SRO’s Use of Handcuffs on Elementary School Students Ruled Unconstitutional

Here’s the scenario, as recounted in a federal court opinion: One student, an eight-year old boy, suffered from ADHD and PTSD, and was handcuffed above the elbows for fifteen minutes.  The other student, a nine-year old girl, was handcuffed above the elbows purportedly in an effort to calm her, and when that did not work, was transported to the hospital via ambulance.  Through their mothers, the two students sued the school resource officer (SRO), among others.

The SRO was an employee of the county sheriff, who had a written agreement with the public school district’s governing board to provide SRO services. The agreement provided, in addition to other stipulations, that SROs would not act as a school disciplinarian, because that function belonged to the schools. The agreement also provided that SROs would be trained to work with youth in schools.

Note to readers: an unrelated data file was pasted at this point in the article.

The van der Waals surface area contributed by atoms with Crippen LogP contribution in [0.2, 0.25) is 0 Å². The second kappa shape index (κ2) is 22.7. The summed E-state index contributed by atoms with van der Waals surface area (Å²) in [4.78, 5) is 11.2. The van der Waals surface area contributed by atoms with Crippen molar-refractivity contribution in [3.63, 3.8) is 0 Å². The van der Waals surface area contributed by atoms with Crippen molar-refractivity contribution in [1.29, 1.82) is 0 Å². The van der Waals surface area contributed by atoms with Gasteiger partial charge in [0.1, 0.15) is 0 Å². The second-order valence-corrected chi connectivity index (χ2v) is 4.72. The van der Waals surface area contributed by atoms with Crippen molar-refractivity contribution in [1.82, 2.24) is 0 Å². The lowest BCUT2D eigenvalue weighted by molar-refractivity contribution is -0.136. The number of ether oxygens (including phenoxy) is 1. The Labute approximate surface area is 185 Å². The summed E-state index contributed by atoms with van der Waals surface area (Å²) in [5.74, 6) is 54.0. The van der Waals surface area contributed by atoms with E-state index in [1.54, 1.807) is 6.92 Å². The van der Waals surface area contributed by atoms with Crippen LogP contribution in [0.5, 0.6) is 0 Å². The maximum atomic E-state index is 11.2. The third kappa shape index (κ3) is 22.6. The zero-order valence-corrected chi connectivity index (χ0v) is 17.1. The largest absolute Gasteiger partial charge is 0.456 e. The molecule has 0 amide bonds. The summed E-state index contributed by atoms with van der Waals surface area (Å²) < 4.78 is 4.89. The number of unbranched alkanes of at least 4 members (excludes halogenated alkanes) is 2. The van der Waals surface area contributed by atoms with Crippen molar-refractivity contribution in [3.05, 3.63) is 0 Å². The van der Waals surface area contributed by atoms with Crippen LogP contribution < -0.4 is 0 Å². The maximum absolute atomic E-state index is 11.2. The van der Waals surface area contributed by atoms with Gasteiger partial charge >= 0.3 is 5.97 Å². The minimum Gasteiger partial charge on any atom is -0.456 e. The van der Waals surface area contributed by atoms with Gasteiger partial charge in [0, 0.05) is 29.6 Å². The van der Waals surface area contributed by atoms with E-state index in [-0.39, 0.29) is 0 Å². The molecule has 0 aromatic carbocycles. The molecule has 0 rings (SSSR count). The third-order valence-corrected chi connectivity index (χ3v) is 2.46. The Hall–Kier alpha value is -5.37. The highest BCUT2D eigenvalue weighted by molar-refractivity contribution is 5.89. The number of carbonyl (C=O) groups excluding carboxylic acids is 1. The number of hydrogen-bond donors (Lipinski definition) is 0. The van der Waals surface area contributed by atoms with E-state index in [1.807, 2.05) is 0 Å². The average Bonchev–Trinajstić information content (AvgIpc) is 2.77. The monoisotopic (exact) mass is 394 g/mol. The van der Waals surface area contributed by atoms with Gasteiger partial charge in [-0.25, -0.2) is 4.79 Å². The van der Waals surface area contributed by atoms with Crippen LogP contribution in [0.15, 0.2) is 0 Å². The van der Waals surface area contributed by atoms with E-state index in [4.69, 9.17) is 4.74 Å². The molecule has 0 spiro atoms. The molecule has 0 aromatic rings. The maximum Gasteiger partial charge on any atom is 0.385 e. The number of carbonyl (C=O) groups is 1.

The United States District Court for the Eastern District of Kentucky ruled that an SRO’s manner of handcuffing two elementary school students amounted to an unconstitutional seizure and use of excessive force, as a matter of law. The court, however, found that the SRO individually was entitled to qualified immunity and yet concluded that the county had municipal liability for the unconstitutional actions. The District Court declined to find any liability under the Americans with Disabilities Act.

A Lesson: Be careful about the use and actions of SROs and have a clear understanding of their boundaries.

Click here to read the full opinion.